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Chiefdoms of Sierra Leone

This article is part of a series on the
politics and government of
Sierra Leone

The Chiefdoms of Sierra Leone are the third-level units of administration in Sierra Leone.

Contents

  • History and organisation 1
  • Eastern Province 2
    • Kailahun District 2.1
    • Kenema District 2.2
    • Kono District 2.3
  • Northern Province 3
    • Bombali District 3.1
    • Kambia District 3.2
    • Koinadugu District 3.3
    • Port Loko District 3.4
    • Tonkolili District 3.5
  • Southern Province 4
    • Bo District 4.1
    • Bonthe District 4.2
    • Moyamba District 4.3
    • Pujehun District 4.4
  • See also 5
  • References 6
  • External links 7

History and organisation

The

  • Sierra Leone.org

External links

  1. ^ a b The Chiefdoms of Sierra LeoneTristan Reed and James A. Robinson, , Scholar, Harvard University, 15 July 2013, Document available online, accessed 30 April 2014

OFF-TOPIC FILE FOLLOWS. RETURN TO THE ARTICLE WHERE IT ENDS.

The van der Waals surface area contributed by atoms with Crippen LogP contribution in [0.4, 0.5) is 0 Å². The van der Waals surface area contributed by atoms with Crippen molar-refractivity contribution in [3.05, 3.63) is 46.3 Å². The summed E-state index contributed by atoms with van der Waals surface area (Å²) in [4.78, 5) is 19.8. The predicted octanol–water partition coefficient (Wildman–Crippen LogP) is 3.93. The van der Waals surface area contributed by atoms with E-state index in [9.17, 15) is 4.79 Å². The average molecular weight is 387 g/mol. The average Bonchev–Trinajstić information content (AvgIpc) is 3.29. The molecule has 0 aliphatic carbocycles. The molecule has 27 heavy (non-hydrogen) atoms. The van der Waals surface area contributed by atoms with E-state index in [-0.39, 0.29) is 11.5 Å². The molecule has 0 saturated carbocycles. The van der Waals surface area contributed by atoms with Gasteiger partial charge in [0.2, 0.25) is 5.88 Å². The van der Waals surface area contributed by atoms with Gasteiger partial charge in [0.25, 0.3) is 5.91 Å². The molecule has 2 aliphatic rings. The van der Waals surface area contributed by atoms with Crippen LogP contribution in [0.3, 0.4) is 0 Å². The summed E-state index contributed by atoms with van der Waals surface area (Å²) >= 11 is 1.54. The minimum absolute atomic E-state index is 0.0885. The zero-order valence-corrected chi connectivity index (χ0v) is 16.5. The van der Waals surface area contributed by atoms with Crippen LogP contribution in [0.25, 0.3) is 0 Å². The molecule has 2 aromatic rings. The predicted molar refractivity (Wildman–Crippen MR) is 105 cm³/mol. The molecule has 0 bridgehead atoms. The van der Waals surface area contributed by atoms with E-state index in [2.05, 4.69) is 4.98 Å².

2. ^ a b c Daron Acemoglu, Tristan Reed. and James A. Robinson. "Chiefs: Economic Development and Elite Control of Civil Society in Sierra Leone", Stanford University, 29 August 2013, accessed 30 April 2014
  3. ^ Acemoglu et al. (2013), "Chiefs: Economic Development", p. 4

References

See also

Southern Province

Northern Province

Eastern Province

The districts of Sierra Leone are divided into 149 chiefdoms of chieftaincies, as listed below as of 2011.[1]

Some chieftaincies have several ruling families, and the differences among them in terms of economic progress has been subject to study in 2013.[2] They found there was a positive relationship between the number of ruling families in a chieftaincy and educational, health and economic outcomes in terms of human capital.[3]

The hereditary paramount chiefs and their sub-chiefs were the sole local government in Sierra Leone until 2004, when the World Bank sponsored the creation of elected local councils. Local notables, known as the Tribal Authority, elect paramount chiefs for life from among the ruling families in each chieftaincy recognized by the British administration in 1896.[2]

[2] Typically, chiefs have the power to "raise taxes, control the judicial system, and allocate land, the most important resource in rural areas."[1]

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